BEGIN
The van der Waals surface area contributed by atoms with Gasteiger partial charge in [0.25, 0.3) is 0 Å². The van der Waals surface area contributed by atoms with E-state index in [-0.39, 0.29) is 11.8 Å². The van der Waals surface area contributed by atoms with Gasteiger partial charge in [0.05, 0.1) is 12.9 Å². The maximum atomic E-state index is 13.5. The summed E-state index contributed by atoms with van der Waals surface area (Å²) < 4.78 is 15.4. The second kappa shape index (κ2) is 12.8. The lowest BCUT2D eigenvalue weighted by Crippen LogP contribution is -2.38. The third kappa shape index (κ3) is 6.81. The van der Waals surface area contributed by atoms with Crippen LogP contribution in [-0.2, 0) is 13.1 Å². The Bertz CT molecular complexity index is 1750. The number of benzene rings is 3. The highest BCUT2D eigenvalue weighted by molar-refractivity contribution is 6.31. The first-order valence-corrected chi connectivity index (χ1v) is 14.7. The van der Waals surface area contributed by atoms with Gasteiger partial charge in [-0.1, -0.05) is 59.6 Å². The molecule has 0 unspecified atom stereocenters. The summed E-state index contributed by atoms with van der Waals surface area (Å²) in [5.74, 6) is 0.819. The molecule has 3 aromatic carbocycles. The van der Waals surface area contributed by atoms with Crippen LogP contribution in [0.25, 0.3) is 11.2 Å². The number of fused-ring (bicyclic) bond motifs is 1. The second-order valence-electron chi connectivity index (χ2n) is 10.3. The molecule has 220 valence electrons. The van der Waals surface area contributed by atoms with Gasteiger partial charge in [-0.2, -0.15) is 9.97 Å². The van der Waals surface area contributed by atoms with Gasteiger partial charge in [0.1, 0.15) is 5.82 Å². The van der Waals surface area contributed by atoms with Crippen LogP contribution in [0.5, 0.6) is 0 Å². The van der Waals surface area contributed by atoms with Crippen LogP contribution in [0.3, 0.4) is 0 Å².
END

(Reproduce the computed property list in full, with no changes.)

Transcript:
The van der Waals surface area contributed by atoms with Gasteiger partial charge in [0.25, 0.3) is 0 Å². The van der Waals surface area contributed by atoms with E-state index in [-0.39, 0.29) is 11.8 Å². The van der Waals surface area contributed by atoms with Gasteiger partial charge in [0.05, 0.1) is 12.9 Å². The maximum atomic E-state index is 13.5. The summed E-state index contributed by atoms with van der Waals surface area (Å²) < 4.78 is 15.4. The second kappa shape index (κ2) is 12.8. The lowest BCUT2D eigenvalue weighted by Crippen LogP contribution is -2.38. The third kappa shape index (κ3) is 6.81. The van der Waals surface area contributed by atoms with Crippen LogP contribution in [-0.2, 0) is 13.1 Å². The Bertz CT molecular complexity index is 1750. The number of benzene rings is 3. The highest BCUT2D eigenvalue weighted by molar-refractivity contribution is 6.31. The first-order valence-corrected chi connectivity index (χ1v) is 14.7. The van der Waals surface area contributed by atoms with Gasteiger partial charge in [-0.1, -0.05) is 59.6 Å². The molecule has 0 unspecified atom stereocenters. The summed E-state index contributed by atoms with van der Waals surface area (Å²) in [5.74, 6) is 0.819. The molecule has 3 aromatic carbocycles. The van der Waals surface area contributed by atoms with Crippen LogP contribution in [0.25, 0.3) is 11.2 Å². The number of fused-ring (bicyclic) bond motifs is 1. The second-order valence-electron chi connectivity index (χ2n) is 10.3. The molecule has 220 valence electrons. The van der Waals surface area contributed by atoms with Gasteiger partial charge in [-0.2, -0.15) is 9.97 Å². The van der Waals surface area contributed by atoms with Gasteiger partial charge in [0.1, 0.15) is 5.82 Å². The van der Waals surface area contributed by atoms with Crippen LogP contribution in [0.5, 0.6) is 0 Å². The van der Waals surface area contributed by atoms with Crippen LogP contribution in [0.3, 0.4) is 0 Å².